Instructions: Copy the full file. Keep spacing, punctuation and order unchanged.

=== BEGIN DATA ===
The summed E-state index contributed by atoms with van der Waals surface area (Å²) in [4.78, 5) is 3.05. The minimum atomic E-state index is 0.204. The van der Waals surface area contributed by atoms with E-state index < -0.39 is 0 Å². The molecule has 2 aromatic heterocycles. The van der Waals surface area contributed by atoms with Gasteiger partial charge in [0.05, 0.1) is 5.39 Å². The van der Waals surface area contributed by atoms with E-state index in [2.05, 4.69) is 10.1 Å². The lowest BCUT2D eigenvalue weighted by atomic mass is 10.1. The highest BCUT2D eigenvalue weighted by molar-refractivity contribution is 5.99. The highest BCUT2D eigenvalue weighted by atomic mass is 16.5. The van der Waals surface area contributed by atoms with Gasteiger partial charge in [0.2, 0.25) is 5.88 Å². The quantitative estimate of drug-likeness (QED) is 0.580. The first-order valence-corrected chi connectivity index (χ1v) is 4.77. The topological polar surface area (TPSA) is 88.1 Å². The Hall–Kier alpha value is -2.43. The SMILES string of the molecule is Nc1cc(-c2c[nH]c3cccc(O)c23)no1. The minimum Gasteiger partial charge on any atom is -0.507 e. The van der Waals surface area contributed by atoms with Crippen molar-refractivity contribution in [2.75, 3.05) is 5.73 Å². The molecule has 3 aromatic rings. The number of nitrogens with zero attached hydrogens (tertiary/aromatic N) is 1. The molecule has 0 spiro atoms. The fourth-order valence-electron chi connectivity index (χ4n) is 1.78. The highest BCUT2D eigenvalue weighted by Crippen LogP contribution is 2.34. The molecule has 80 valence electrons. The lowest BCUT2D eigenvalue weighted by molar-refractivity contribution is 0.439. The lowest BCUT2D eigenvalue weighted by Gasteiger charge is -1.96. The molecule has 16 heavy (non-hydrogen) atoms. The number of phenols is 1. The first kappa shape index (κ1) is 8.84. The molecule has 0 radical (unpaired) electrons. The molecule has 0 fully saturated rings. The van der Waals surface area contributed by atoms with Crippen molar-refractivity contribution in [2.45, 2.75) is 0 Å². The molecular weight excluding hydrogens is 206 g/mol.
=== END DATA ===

The summed E-state index contributed by atoms with van der Waals surface area (Å²) in [4.78, 5) is 3.05. The minimum atomic E-state index is 0.204. The van der Waals surface area contributed by atoms with E-state index < -0.39 is 0 Å². The molecule has 2 aromatic heterocycles. The van der Waals surface area contributed by atoms with Gasteiger partial charge in [0.05, 0.1) is 5.39 Å². The van der Waals surface area contributed by atoms with E-state index in [2.05, 4.69) is 10.1 Å². The lowest BCUT2D eigenvalue weighted by atomic mass is 10.1. The highest BCUT2D eigenvalue weighted by molar-refractivity contribution is 5.99. The highest BCUT2D eigenvalue weighted by atomic mass is 16.5. The van der Waals surface area contributed by atoms with Gasteiger partial charge in [0.2, 0.25) is 5.88 Å². The quantitative estimate of drug-likeness (QED) is 0.580. The first-order valence-corrected chi connectivity index (χ1v) is 4.77. The topological polar surface area (TPSA) is 88.1 Å². The Hall–Kier alpha value is -2.43. The SMILES string of the molecule is Nc1cc(-c2c[nH]c3cccc(O)c23)no1. The minimum Gasteiger partial charge on any atom is -0.507 e. The van der Waals surface area contributed by atoms with Crippen molar-refractivity contribution in [2.75, 3.05) is 5.73 Å². The molecule has 3 aromatic rings. The number of nitrogens with zero attached hydrogens (tertiary/aromatic N) is 1. The molecule has 0 spiro atoms. The fourth-order valence-electron chi connectivity index (χ4n) is 1.78. The highest BCUT2D eigenvalue weighted by Crippen LogP contribution is 2.34. The molecule has 80 valence electrons. The lowest BCUT2D eigenvalue weighted by molar-refractivity contribution is 0.439. The lowest BCUT2D eigenvalue weighted by Gasteiger charge is -1.96. The molecule has 16 heavy (non-hydrogen) atoms. The number of phenols is 1. The first kappa shape index (κ1) is 8.84. The molecule has 0 radical (unpaired) electrons. The molecule has 0 fully saturated rings. The van der Waals surface area contributed by atoms with Crippen molar-refractivity contribution in [2.45, 2.75) is 0 Å². The molecular weight excluding hydrogens is 206 g/mol.